How Traditional Book Publishers Decide Which Graphic Novels to Publish

Have you ever wondered how traditional book publishers decide which books to acquire?

In a recent talk for Kids Comics Studio, I offered a quick overview of how book publishers decide which graphic novels to acquire. While it may initially seem complex, once you understand the inner workings of the industry, you realize that publishing is not rocket science. 

So what exactly happens when an agent submits a book proposal to an editor at a publishing house? 

First, the editor puts it in their ginormous spreadsheet of submissions. Depending on who the agent and creator are, they may prioritize it… or deprioritize it. And hopefully, eventually, they or their assistant finally look at it.

If the editor finds the project promising, they bring it to an Editorial meeting where all the editors at the imprint discuss its strengths and weaknesses. If the consensus is positive, the editor gets the green light to take the project to the Acquisitions meeting.

The editor then prepares an acquisition proposal, which includes a profit and loss statement (P&L). The P&L helps determine the financial viability of the project, and includes factors like printing costs and potential revenue. Since this is book publishing, “potential revenue” is a very, very speculative number. 

Sometimes, the editor punches in their numbers – such as the advance they want to offer the creator, the anticipated printing costs, and the amount of copies they think the book might be able to sell – and discover that the P&L doesn’t work. In other words, it suggests that the publisher will lose money by publishing the book. Therefore, adjustments are needed to make the numbers work.

Often these adjustments involve reducing the amount of the creator advance. Or deciding that the book might actually sell more copies. (Editors use “comp titles” to determine how many copies a potential book might sell. So if they use one comp and the P&L isn’t working, they might look for a different comp that sold a little better.)

As I said, publishing is not rocket science.

At the Acquisitions meeting, key stakeholders from the publishing company – including the publisher, heads of marketing and sales, and other relevant departments – convene to evaluate various projects’ potential. The editor presents the project they’re excited about, and everyone deliberates its pros and cons. The publisher or editorial director then make a final decision on whether the editor is authorized to proceed with an offer.

If the project is approved – hooray! – the editor extends an offer to the literary agent. This offer is typically presented in a standardized format known as a deal memo. However, the specifics can vary, especially among smaller publishers, who sometimes make book offers consisting of an email with a few sentences covering the basics (for example, the size of the advance and royalty rates).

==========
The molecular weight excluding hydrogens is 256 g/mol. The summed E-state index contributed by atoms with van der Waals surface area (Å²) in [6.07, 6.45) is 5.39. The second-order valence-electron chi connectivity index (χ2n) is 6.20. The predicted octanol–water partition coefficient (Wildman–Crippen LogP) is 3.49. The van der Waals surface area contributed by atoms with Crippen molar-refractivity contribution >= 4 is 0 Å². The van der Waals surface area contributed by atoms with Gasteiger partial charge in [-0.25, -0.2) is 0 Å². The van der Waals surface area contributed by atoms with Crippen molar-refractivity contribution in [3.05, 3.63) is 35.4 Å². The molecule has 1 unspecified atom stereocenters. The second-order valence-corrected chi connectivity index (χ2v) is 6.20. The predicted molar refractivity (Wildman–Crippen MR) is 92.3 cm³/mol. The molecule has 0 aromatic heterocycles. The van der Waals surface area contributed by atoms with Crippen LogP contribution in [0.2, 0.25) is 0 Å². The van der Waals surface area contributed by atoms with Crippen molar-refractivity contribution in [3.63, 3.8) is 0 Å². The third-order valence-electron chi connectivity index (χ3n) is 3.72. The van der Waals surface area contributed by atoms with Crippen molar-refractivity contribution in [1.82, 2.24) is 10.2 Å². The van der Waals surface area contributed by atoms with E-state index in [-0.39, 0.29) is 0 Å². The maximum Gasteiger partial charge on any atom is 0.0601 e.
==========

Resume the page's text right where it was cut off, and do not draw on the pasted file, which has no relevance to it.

Negotiations between agent and editor ensue, until both parties reach an agreement on the terms.

Once the deal terms are settled, the contracts department steps in to formalize the agreement. This involves drafting a comprehensive contract detailing the terms and conditions. Since publishers’ legal departments are often overloaded, it may take several months from the time an agent accepts an offer on behalf of their client to the time when the full contract is first delivered.

And once that initial contract is delivered, there is typically another round of negotiations on the “fine print” in the agreement. Bottom line is that it isn’t unusual for the contract negotiation process to take 6 months or more.

For graphic novelists, one of my biggest pieces of advice is: do not accept production deadlines right off the bat. It’s crucial to scrutinize the production schedule carefully, and discuss any concerns with your agent and editor upfront. 

If the schedule looks unrealistic to you, listen to your gut instinct and ask for more time. This is especially important when you’re working with an editor or imprint that doesn’t specialize in graphic novels, or has limited experience with the comics production process.

I hope this overview has provided some insight into how traditional book publishers decide which books to acquire. 

What questions do you still have about the acquisition process? Leave a comment below.

About Janna Morishima

Janna Morishima is the founder of Kids Comics Unite and a literary agent who specializes in graphic novels and visual storytelling. She started her publishing career at Scholastic, where she was one of the co-founders of the Graphix imprint. She then became director of the Kids Group for Diamond Book Distributors, where she worked with publishers such as Marvel, Dark Horse, and Oni Press, and helped launch Françoise Mouly’s Toon Books imprint. In addition to her background in publishing, she has worked as an associate producer for documentary films, and as an assistant teacher in a kindergarten and a teacher in a high school for teens in the juvenile justice system. She later launched and ran the NYC Department of Education’s “NYC Reads 365” literacy initiative.

2 thoughts on “How Traditional Book Publishers Decide Which Graphic Novels to Publish

  1. This is wonderful info. My question is will a publisher pick up a GN after it has been self published on Amazon? I am publishing the 1st book in my series as a picture book on KDP. But the rest of the series will be GNs.

    1. Publishers usually only pick up self-published books if they are *extremely* successful. In other words, they’ve sold thousands and thousands of copies.

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